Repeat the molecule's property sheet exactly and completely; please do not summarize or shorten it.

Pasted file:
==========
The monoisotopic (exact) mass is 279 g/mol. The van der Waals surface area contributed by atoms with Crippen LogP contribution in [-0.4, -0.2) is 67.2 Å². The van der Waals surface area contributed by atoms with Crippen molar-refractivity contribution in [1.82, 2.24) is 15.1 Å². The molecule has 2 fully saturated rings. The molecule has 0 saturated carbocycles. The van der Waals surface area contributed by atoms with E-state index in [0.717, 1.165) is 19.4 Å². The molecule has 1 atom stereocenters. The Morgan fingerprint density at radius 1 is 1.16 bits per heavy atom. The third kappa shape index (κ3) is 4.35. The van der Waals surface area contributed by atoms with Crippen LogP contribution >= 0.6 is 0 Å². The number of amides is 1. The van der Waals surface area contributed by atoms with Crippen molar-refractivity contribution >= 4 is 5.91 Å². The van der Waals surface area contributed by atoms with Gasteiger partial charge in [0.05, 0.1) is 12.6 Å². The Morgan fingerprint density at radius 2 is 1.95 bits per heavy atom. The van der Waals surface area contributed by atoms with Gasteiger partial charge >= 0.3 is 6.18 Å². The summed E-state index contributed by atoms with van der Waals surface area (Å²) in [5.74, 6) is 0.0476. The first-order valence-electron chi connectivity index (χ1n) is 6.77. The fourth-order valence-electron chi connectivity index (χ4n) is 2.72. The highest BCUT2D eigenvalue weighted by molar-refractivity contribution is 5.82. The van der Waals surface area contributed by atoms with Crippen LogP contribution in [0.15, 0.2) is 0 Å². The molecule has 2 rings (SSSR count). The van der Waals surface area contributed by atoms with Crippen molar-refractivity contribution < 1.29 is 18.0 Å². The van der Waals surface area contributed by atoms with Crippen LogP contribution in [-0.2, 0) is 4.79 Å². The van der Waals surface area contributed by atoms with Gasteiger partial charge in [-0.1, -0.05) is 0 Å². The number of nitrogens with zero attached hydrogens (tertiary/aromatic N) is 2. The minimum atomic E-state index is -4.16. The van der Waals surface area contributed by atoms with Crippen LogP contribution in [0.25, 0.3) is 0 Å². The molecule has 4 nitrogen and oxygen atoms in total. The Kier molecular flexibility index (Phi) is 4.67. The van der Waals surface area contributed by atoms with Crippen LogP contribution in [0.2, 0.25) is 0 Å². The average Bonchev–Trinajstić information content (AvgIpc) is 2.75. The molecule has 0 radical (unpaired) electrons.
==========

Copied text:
The monoisotopic (exact) mass is 279 g/mol. The van der Waals surface area contributed by atoms with Crippen LogP contribution in [-0.4, -0.2) is 67.2 Å². The van der Waals surface area contributed by atoms with Crippen molar-refractivity contribution in [1.82, 2.24) is 15.1 Å². The molecule has 2 fully saturated rings. The molecule has 0 saturated carbocycles. The van der Waals surface area contributed by atoms with E-state index in [0.717, 1.165) is 19.4 Å². The molecule has 1 atom stereocenters. The Morgan fingerprint density at radius 1 is 1.16 bits per heavy atom. The third kappa shape index (κ3) is 4.35. The van der Waals surface area contributed by atoms with Crippen LogP contribution >= 0.6 is 0 Å². The number of amides is 1. The van der Waals surface area contributed by atoms with Crippen molar-refractivity contribution >= 4 is 5.91 Å². The van der Waals surface area contributed by atoms with Gasteiger partial charge in [0.05, 0.1) is 12.6 Å². The Morgan fingerprint density at radius 2 is 1.95 bits per heavy atom. The van der Waals surface area contributed by atoms with Gasteiger partial charge >= 0.3 is 6.18 Å². The summed E-state index contributed by atoms with van der Waals surface area (Å²) in [5.74, 6) is 0.0476. The first-order valence-electron chi connectivity index (χ1n) is 6.77. The fourth-order valence-electron chi connectivity index (χ4n) is 2.72. The highest BCUT2D eigenvalue weighted by molar-refractivity contribution is 5.82. The van der Waals surface area contributed by atoms with Crippen LogP contribution in [0.15, 0.2) is 0 Å². The molecule has 2 rings (SSSR count). The van der Waals surface area contributed by atoms with Crippen molar-refractivity contribution < 1.29 is 18.0 Å². The van der Waals surface area contributed by atoms with Crippen LogP contribution in [-0.2, 0) is 4.79 Å². The van der Waals surface area contributed by atoms with Gasteiger partial charge in [-0.1, -0.05) is 0 Å². The number of nitrogens with zero attached hydrogens (tertiary/aromatic N) is 2. The minimum atomic E-state index is -4.16. The van der Waals surface area contributed by atoms with Crippen LogP contribution in [0.25, 0.3) is 0 Å². The molecule has 4 nitrogen and oxygen atoms in total. The Kier molecular flexibility index (Phi) is 4.67. The van der Waals surface area contributed by atoms with Crippen LogP contribution in [0.2, 0.25) is 0 Å². The average Bonchev–Trinajstić information content (AvgIpc) is 2.75. The molecule has 0 radical (unpaired) electrons.